During halftime of the Clemson-LSU title game — the SEC Tigers came storming back in the second quarter, by the way — ESPN unveiled their Top 150 college football players of all-time in celebration. The entire list can be viewed HERE.
Also during halftime, the Top 11 players on the Worldwide Leader’s list were feted on the Mercedes-Benz Stadium field. Coming in at No. 1? Jim Brown, according to ESPN, is the greatest college football player in the first 150 years of the sport.
The Top 11 are as follows:
- Jim Brown (RB, Syracuse, 1954-56)
- Herschel Walker (RB, Georgia, 1980-82)
- Bo Jackson (RB, Auburn, 1982-85)
- Archie Griffin (RB, Ohio State, 1972-75)
- Jim Thorpe (RB, Carlisle, 1907-12)
- Red Grange (RB, Illinois, 1923-25)
- Earl Campbell (RB, Texas, 1974-77)
- Dick Butkus (LB, Illinois, 1962-64)
- Barry Sanders (RB, Oklahoma State, 1986-88)
- Gale Sayers (RB, Kansas, 1962-64)
- Roger Staubach (QB, Navy, 1962-64)
I have but two comments on that top-tier group. One, Barry Sanders is laughably, criminally low. Two, Herschel Walker was the only college football player in my lifetime who was better than Sanders.
Seriously, Sanders being ninth offends me.
Other than that, fire away…
In a year that is seeing a good number of running backs heading off to chase NFL glory, Oklahoma State will have one of the top backs in the nation back in 2020. Chuba Hubbard announced with a video on his Twitter account he will be returning to the Cowboys in 2020.
Hubbard led the nation with 161.08 rushing yards per game and a nation-leading 2,094 rushing yards in 2019. Hubbard rushed for 21 touchdowns in one of the top breakout seasons by any college football player in 2019. The announcement of his return for 2020 comes on the same day Oklahoma State announced a promotion of Kasey Dunn to offensive coordinator.
The pride of Canada will be one of the top players returning in 2020 and will likely see his name thrown in the early preseason Heisman Trophy conversation with Clemson’s Trevor Lawrence. Hubbard will aim to become Oklahoma State’s second Heisman Trophy winner, joining the iconic Barry Sanders.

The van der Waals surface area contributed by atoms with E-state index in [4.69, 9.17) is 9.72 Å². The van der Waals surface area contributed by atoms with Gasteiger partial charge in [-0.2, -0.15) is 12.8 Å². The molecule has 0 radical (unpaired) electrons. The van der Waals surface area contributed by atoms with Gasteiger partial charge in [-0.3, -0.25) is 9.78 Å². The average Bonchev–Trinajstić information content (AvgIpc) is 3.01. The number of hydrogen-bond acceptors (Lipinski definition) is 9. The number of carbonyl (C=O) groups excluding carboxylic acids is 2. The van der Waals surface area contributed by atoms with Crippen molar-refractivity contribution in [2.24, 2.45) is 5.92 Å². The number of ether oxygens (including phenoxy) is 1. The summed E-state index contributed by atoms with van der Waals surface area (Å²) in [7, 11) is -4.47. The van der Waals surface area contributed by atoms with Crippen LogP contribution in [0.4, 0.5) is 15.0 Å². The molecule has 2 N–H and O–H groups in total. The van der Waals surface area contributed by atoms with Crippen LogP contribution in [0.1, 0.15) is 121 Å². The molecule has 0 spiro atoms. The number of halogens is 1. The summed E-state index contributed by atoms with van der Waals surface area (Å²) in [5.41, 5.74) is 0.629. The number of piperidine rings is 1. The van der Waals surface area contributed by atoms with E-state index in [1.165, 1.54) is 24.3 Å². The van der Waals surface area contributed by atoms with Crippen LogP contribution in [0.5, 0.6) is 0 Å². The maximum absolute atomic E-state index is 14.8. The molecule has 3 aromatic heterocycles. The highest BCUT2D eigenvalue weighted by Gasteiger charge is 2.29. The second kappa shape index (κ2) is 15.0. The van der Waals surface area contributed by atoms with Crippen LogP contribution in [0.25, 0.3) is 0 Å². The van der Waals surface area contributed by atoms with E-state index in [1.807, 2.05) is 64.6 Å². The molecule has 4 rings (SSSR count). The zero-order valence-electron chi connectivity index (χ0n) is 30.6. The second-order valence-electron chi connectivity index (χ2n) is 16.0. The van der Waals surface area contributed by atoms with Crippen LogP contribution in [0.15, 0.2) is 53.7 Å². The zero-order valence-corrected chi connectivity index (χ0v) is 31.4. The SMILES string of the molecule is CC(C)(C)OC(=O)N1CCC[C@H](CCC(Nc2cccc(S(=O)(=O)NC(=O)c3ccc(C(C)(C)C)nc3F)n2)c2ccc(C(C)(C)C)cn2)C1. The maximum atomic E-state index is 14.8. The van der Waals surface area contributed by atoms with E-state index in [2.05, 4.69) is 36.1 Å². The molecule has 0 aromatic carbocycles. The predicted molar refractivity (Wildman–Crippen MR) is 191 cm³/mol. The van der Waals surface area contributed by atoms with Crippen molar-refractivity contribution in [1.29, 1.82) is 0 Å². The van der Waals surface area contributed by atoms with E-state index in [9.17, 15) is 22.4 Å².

Amid a few coaching changes, Oklahoma State head coach Mike Gundy ended up not having to look very far for his next offensive coordinator. Kasey Dunn has been promoted from his role as wide receivers coach to be the new offensive coordinator of the Cowboys, the school announced on Monday.
“We have been in Stillwater going on 10 years and have loved raising our family here and being part of the OSU community,” Dunn said in a released statement. “We have an excellent returning cast of players and coaches and a supportive fan base, which makes this an exciting time for Cowboy football.”
Dunn joined the coaching staff in Stillwater in 2011, and he was given the additional title of associate head coach last year. Dunn has made a number of stops over the course of his coaching career, beginning as a volunteer assistant at Idaho in 1993 and making various stops as a position head coach at San Diego, Idaho, New Mexico, Washington State, TCU, Arizona, Baylor, and Southern Miss before landing long-term at Oklahoma State. Dunn also coached two seasons in the NFL with the Seattle Seahawks in 2008 and 2009 in between stints at Baylor and Southern Miss.
Dunn has recruited and worked with some of the top wide receivers to come through the Oklahoma State program, including Justin Blackmon and James Washington. Having been a part of the offensive coaching staff for the past decade, Dunn should have a pretty seamless transition to offensive coordinator. The identity of the Oklahoma State offense won’t be changing drastically if much at all.